It happened the other day. I was at a community event making holiday cards for U.S. troops deployed overseas. There were more than 30 of us, ranging from children as young as 2, to high school seniors, to grandparents, gathered around a long card table strewn with colorful markers, stickers, and construction paper. As I was scrawling “Thank you for your service” in red marker, I looked up, and a girl ran in front of my chair, carrying a fun-sized bag of Sour Skittles.
And I felt an overwhelming urge to cry. Right there, construction paper in my lap, sitting in the middle of strangers.
My brother John, who died 10 years ago, was a huge fan of sour candy, and Sour Skittles were his jam.
This doesn’t always happen. I rarely get so overwhelmed with an unforeseen emotion while doing an unrelated task. In fact, I probably passed by Sour Skittles just the other day, while standing in the checkout line at Wawa, and I don’t even remember it.
But grief is funny like that. There are times when I can predict it coming, like on the anniversary of John’s death, or on his birthday, and I prepare for it. And then there are times when it appears suddenly, when the emotion hits me before the thought, and I have to backtrack and try to figure out what caused it.
In these 10 years, I’ve had days exactly like the other day, where something in the course of my everyday life reminds me of John, and emotions stop the world in front of me for a moment. I’ve also had days where there are milestones in my life, like a birthday or a new job, and as I’m talking to each of the important people in my life, I have that split-second thought to call him. Those days make me miss him the most. And then there are days when the nonstop schedule of life leaves me not thinking of him at all.
But the thought of John not being here, the knowledge of his death, is always there. And the emotions and feelings I feel from that absence, from that loss, that’s grief.
Grief is overwhelming, unpredictable, and can even be sneaky. But it’s taught me a few things about life and loss.
Here are 5 lessons I’ve learned from grief:
1. On anniversaries, spend time with others who knew the person.
Anniversaries are hard. The day that we lost John will always be an emotional day. On this day, I follow my normal routine, finding comfort in mundane tasks like going for a run and flat-ironing my hair. I leave work a little early, and travel to my sister’s house, or to a restaurant, where my family gathers. My Mom and Dad, my sister and her family, and my husband and I enjoy a simple meal, something like pizza or sandwiches. We catch up, we laugh, we cry, and sometimes, we share memories of John. Sometimes, we don’t even mention him. But we know why we are there. And we know that someone else at that table is feeling the exact same kind of pain. On a really crappy and difficult day, it is helpful to be together.
2. Share your loss, and give it a name.
I have a friend who lost her son, Sean. Shortly after his death, she shared that when people said his name, it brought her comfort. Even today, I feel the same way when someone says John’s name. Hearing John’s name means that there is a part of him that is still here. It means that even though his life ended at age 19, the person he was, what he said and what he did, the jokes he made, the movies he watched, the candy he enjoyed, lives on.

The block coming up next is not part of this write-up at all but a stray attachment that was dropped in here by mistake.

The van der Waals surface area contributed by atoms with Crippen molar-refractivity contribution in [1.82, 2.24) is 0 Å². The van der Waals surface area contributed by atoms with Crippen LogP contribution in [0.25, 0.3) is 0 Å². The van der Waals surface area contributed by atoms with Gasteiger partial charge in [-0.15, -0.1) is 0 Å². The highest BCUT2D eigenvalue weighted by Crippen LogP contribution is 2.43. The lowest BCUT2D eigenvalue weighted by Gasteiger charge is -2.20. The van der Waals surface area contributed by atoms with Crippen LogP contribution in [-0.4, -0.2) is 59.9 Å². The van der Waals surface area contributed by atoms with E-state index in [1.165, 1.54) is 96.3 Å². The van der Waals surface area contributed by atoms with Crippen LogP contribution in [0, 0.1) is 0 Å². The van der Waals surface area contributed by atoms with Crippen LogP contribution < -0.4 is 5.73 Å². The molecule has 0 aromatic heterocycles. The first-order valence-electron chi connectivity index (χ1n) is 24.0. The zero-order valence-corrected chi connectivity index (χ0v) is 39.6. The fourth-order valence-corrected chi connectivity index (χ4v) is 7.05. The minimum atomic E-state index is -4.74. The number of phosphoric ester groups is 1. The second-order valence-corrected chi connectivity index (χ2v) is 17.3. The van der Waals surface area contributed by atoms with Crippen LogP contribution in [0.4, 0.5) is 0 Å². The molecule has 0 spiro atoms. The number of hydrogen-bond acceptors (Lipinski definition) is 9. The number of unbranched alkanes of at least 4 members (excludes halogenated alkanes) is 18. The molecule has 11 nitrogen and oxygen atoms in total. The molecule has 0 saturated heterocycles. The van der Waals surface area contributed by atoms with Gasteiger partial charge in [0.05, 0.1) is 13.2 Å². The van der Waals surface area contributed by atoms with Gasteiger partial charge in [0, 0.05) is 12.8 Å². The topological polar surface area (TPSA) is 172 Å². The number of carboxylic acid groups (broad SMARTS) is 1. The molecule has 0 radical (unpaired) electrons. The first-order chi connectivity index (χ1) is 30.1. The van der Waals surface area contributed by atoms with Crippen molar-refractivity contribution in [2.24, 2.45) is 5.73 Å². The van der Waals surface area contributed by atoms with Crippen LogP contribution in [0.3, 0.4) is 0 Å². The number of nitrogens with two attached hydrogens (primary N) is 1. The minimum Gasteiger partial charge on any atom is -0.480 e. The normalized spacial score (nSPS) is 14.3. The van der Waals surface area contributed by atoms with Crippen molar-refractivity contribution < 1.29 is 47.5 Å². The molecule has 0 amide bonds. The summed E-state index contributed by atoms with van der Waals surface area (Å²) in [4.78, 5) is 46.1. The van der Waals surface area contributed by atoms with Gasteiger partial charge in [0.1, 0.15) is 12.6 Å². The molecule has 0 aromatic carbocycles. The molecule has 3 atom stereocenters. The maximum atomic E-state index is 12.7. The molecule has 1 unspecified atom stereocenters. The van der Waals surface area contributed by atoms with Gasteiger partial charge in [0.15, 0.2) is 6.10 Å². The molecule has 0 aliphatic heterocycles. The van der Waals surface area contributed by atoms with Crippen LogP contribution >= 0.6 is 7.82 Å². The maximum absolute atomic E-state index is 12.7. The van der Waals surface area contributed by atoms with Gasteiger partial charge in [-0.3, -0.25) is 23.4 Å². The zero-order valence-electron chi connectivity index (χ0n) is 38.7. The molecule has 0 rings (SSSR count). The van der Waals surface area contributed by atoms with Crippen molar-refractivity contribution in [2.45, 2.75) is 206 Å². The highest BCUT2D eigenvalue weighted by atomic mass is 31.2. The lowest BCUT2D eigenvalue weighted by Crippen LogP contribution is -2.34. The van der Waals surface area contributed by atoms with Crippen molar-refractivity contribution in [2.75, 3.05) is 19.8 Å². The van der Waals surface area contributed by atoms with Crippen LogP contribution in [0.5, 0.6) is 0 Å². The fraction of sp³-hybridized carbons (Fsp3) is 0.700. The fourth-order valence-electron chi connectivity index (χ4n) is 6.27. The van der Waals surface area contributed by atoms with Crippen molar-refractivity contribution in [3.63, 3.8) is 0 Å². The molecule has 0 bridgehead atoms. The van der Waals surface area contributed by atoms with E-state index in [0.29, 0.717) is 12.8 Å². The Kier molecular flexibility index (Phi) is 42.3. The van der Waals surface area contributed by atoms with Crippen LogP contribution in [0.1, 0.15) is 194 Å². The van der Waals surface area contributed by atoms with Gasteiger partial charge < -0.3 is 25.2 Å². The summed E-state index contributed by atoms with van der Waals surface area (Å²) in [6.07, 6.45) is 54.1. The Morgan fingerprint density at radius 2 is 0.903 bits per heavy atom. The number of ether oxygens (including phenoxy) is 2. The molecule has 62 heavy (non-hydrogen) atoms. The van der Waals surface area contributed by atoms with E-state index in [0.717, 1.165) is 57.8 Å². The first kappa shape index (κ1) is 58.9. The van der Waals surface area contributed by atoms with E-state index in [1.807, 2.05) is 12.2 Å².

Simply sharing that I lost John is comforting, too, albeit in a different way. If I’m having a conversation and it would make sense to include him, my initial reaction is to skip over it for fear that it’ll make the other person uncomfortable. But in the end, I’ve learned that it requires more energy to find a way to remove him than it does to just put the loss out there.
3. Write about it.
Shortly after John’s death, I couldn’t make sense of how I was feeling. It was a jumble of emotions that often left me exhausted. When I couldn’t think of how to say it out loud, I would write about it. The majority of my writing ended up being about what I did that day, rather than how I was feeling. But when I was having a particularly hard day, I could look back at my writing from earlier days, and I had a reminder that not every day was this hard.
4. Celebrate the good memories of your loss.
Sometimes, in the checkout line at Wawa, I buy a bag of Sour Patch Kids. I sit in my car and I eat them, and I think of John. I think of when we were kids, and it was the summer, and we would buy the 25 cent bags of Sour Patch Kids from Eckerd Pharmacy. We would use $1.00 from our weekly allowance to buy 4 bags, and then we’d sit in the back of our parents’ Plymouth Voyager, the air conditioning blasting, while our Mom waited for a prescription, eating blue raspberry and watermelon Sour Patch Kids. Remembering moments like this are comforting, because even though John is no longer here, and that’s different, the memories of the experiences we had as children will always be there, and those won’t change.
5. Accept that your life, and you, will never be the same.
For years, I kept thinking that it was as if I’d lived two different lives: one before John died, and one after John died. I left his name out of conversations, stopped writing about him, sometimes even stopped talking about him to family, in an effort to create this “new” version of myself. I kept thinking that I had to create this version of myself that existed without John, so that it would be my new normal. What I didn’t realize was that I didn’t have to change anything. Enough had changed on its own. I just had to accept that this change was my new normal.
And sometimes, that means that seeing someone with Sour Skittles will make me want to cry.
And that’s OK.